The AdminServer

Posted on December 10, 2012 by

HipHop, if properly configured*, will actually startup not one, but two http servers.  The first, on port 80 by default, you’re already familiar with.  Requests are translated to filesystem paths, and PHP files are executed to generate content.  The other one, however, you might not have come across yet.

This second http server allows you, as the administrator, to take action through a web browser similar to the apachectl command.  This interface can enable/disable/display various statistics, dump jit translations and apc values, and even instruct the server to shut itself down.

* Note: HipHop builds prior to Dec 10, 2012 had the AdminServer
  enabled by default.  If you do not wish to have this running,
  you should add AdminServer.Port = 0 to your config file.

Enabling the AdminServer

Turning it on is actually just a one-line change to your config file, but since it provides administrator type functionality, it’s best to set a password as well, and probably a firewall to block unwanted traffic.

AdminServer {
  Port = 8080
  Password = superSecret
}

For firewalls, I find linux’s iptables do the trick nicely.  These two lines allow access from localhost, but drop any other packets bound for the admin server from elsewhere.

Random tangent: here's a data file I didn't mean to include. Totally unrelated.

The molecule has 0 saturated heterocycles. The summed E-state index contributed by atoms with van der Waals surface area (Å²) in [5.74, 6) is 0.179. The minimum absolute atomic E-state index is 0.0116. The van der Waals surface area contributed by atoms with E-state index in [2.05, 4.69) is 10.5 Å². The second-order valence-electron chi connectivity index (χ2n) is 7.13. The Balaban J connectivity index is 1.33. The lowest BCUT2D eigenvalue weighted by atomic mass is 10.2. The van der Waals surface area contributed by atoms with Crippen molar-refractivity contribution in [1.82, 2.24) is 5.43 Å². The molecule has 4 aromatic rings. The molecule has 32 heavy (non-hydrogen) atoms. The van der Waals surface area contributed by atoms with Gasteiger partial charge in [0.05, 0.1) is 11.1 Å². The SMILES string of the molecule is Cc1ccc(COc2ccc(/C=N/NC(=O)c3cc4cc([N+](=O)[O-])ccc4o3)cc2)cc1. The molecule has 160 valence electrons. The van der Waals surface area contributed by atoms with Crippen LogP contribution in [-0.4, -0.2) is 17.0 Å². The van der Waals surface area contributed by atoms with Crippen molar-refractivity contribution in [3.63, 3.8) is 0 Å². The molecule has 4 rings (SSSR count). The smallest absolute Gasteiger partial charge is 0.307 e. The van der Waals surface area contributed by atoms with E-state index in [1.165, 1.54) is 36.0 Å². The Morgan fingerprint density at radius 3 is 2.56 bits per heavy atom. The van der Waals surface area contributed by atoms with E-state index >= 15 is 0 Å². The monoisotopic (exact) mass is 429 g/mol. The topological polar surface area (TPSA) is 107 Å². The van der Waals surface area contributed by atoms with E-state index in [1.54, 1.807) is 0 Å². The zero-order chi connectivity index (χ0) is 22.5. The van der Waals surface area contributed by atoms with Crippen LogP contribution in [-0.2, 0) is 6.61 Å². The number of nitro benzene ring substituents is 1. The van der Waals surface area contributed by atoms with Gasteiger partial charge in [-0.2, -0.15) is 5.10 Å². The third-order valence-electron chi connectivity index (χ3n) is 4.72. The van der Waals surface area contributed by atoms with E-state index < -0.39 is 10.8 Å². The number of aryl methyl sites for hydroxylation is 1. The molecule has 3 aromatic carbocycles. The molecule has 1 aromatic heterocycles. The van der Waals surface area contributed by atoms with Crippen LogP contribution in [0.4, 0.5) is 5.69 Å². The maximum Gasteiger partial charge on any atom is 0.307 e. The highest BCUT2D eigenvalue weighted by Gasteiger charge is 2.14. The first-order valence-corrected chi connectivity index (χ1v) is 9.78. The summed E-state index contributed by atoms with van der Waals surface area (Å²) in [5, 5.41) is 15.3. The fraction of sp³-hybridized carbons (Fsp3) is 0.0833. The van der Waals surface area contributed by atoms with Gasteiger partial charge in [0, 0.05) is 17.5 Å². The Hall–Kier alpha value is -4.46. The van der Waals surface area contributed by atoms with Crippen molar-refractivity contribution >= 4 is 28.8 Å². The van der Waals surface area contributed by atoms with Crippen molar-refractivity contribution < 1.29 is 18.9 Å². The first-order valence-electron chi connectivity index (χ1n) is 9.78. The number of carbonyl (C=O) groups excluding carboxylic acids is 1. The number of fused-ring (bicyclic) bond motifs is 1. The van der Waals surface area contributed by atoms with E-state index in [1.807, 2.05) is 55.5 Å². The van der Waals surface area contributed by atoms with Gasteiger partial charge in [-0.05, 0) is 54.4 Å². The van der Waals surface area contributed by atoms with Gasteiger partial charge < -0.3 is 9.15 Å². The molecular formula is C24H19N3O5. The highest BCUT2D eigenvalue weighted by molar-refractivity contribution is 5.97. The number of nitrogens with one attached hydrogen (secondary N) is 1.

iptables -A INPUT -i lo -j ACCEPT
iptables -A INPUT -p tcp --destination-port 8080 -j DENY

Getting a list of commands

Just browse to the AdminServer’s port and you’ll get a text/plain dump of the available commands and their usage.  For the purpose of these examples, I’ll be using cURL from the command line.

$ curl 'http://localhost:8080'

Some commands, like /stats-web are binary switches, calling once will turn them ‘On’ (indicating you’ve enabled it), calling again will return ‘Off’.  Others, like /check-health will give you info on HipHop’s internal workings in JSON (or HTML or XML) format.

$ curl 'http://localhost:8080/check-health'
{
  "load":1.52
,  "queued":0
,  "tc-size":544
,  "tc-stubsize":358
,  "targetcache":20480
,  "units":1
}

Password authorization

If you set a password in your configuration, then all queries to the AdminServer (apart from /help or no command at all) will require that password be passed with the request, e.g.:

curl 'http://localhost:8080/check-health?auth=superSecret'

Generally speaking, however, you should probably firewall your AdminServer or disable it entirely (by setting Port=0).

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